A powerful undersea earthquake off the western Greek island of Lefkada has injured at least 20 people and caused some tourists and residents to flee to the mainland.
Officials reported only minor damage
The earthquake which occurred deep in the seabed about 290 kilometres (175 miles) north-west of Athens at 0815 (0515 GMT) measured 6.4 on the Richter scale, according to the Athens Geodynamic Institute.
Early reports from the island said no serious damage had been caused.
However, the civil defence office was later quoted as saying some 30 houses had collapsed in the north of the island.
There were also reports of cracks in some roads and fallen lamp posts.
Two Scots were treated in hospital after being hit by falling rocks as they walked along the island's cliffs.
Tom Steen, 46, suffered serious cuts and a broken leg while his 40-year-old wife Sylvia received serious head injuries.
A 31-year-old Czech man was thrown off his motorbike by the force.
The coastguard rescued two Italian tourists injured by fallen rocks at a remote beach.
Authorities also went to the help of four rock climbers who were shaken loose from a cliff and plunged into the sea.
None of the injuries are thought to be life-threatening.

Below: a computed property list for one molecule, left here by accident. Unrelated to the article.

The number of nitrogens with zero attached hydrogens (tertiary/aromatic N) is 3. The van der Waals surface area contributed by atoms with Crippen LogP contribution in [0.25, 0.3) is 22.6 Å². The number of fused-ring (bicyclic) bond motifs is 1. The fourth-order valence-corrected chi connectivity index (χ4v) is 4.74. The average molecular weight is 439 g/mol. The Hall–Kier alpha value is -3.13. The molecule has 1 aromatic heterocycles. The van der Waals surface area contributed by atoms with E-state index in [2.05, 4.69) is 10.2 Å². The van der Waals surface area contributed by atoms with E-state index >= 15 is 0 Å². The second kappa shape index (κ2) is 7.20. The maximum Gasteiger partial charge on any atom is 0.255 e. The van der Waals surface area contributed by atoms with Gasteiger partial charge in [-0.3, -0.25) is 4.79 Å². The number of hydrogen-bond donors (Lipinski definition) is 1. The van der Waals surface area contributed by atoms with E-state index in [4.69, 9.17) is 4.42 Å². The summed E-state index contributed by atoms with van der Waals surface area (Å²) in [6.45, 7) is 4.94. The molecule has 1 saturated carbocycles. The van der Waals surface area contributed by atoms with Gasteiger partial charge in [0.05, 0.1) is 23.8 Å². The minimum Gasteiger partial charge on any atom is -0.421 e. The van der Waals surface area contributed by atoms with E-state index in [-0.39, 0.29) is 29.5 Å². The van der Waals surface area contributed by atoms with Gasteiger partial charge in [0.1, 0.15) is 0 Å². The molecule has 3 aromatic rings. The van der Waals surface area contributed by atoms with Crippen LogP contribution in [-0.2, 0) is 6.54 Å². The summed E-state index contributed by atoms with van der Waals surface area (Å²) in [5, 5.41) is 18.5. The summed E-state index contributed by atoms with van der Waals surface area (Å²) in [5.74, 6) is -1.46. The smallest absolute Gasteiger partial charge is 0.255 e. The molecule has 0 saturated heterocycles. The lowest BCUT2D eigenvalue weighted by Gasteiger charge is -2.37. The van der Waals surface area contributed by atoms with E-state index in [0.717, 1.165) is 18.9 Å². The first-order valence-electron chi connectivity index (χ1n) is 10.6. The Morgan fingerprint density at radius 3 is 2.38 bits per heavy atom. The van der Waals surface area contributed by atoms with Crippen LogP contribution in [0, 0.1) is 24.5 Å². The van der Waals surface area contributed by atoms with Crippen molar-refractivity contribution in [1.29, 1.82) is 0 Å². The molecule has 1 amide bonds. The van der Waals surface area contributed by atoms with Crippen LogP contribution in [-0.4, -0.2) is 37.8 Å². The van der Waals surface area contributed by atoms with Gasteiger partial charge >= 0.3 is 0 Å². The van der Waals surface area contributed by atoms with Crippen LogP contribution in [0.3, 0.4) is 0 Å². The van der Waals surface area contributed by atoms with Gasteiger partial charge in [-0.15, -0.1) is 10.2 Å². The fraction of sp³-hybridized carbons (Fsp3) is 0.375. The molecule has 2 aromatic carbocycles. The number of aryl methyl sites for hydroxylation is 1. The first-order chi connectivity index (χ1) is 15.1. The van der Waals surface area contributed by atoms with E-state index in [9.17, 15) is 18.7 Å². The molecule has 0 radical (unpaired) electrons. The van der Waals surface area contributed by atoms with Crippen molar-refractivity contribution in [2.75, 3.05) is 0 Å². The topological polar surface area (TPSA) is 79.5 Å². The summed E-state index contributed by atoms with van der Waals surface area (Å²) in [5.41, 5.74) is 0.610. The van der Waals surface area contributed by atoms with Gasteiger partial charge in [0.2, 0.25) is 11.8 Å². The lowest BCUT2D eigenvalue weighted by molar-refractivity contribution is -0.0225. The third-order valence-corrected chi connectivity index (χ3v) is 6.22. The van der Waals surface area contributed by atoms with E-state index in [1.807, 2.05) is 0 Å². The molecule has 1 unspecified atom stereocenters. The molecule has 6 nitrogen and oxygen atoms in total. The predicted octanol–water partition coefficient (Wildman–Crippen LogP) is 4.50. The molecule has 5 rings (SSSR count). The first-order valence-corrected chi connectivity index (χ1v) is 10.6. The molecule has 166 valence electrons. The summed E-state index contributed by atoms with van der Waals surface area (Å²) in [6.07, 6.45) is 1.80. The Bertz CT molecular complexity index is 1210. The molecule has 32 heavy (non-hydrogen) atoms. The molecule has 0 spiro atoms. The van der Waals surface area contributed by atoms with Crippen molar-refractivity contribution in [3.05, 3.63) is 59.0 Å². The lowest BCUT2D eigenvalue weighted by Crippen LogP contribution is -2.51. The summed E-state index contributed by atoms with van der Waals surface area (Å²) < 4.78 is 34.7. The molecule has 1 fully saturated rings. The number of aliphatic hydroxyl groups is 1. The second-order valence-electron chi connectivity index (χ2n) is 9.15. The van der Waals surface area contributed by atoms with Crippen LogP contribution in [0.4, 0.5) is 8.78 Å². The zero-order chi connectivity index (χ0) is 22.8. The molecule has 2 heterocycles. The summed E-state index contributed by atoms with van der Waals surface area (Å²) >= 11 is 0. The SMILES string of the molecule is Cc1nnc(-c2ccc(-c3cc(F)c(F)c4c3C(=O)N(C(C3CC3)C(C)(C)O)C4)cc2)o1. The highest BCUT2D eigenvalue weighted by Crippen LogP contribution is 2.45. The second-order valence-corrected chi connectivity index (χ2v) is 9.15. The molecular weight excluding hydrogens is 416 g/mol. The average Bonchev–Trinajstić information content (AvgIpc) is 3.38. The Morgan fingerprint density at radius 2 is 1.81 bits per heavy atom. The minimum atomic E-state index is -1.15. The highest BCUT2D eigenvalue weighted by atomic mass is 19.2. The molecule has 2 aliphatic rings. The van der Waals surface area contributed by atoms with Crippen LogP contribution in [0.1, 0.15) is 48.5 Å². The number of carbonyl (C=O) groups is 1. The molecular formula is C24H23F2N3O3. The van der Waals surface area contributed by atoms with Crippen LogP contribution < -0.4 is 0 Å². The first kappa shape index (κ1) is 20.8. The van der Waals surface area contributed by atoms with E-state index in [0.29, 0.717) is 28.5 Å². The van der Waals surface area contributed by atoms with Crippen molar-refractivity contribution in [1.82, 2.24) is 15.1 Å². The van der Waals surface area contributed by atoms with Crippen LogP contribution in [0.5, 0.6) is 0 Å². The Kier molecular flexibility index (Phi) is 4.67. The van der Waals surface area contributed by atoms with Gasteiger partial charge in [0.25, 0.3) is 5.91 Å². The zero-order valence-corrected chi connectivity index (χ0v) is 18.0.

Vasilis Katopodis, the mayor of Karias - a village located in the centre of Lefkada - said the region was now returning to normal.
"We have some landslides and some minor damage to older stone buildings. Electricity is being restored and the roads have been cleared."
Antonis Kalogerakis, a civil defence official, said there "was some panic".
"It mostly scared tourists, who have not felt such intense things. There has been only minimal damage."
Residents of neighbouring islands a few miles south of Lefkada, said they felt the quake too.
Cephalonia residents had been marking the 50th anniversary of a giant quake that all but destroyed the island in 1953, levelling all buildings and killing 476 people.
Greece lies on several large faults, including the Anatolian fault that stretches from eastern Turkey down to the centre of the country.
Minor quakes hit the central Greek city of Larisa on 9 June (measuring 5.4) and the Greek island of Evia, 70 kilometres north of Athens, on 18 June (measuring 4.9).
An earthquake measuring 6.4 killed 105 people in neighbouring Turkey - in the south-eastern area of Bingol - on 1 May.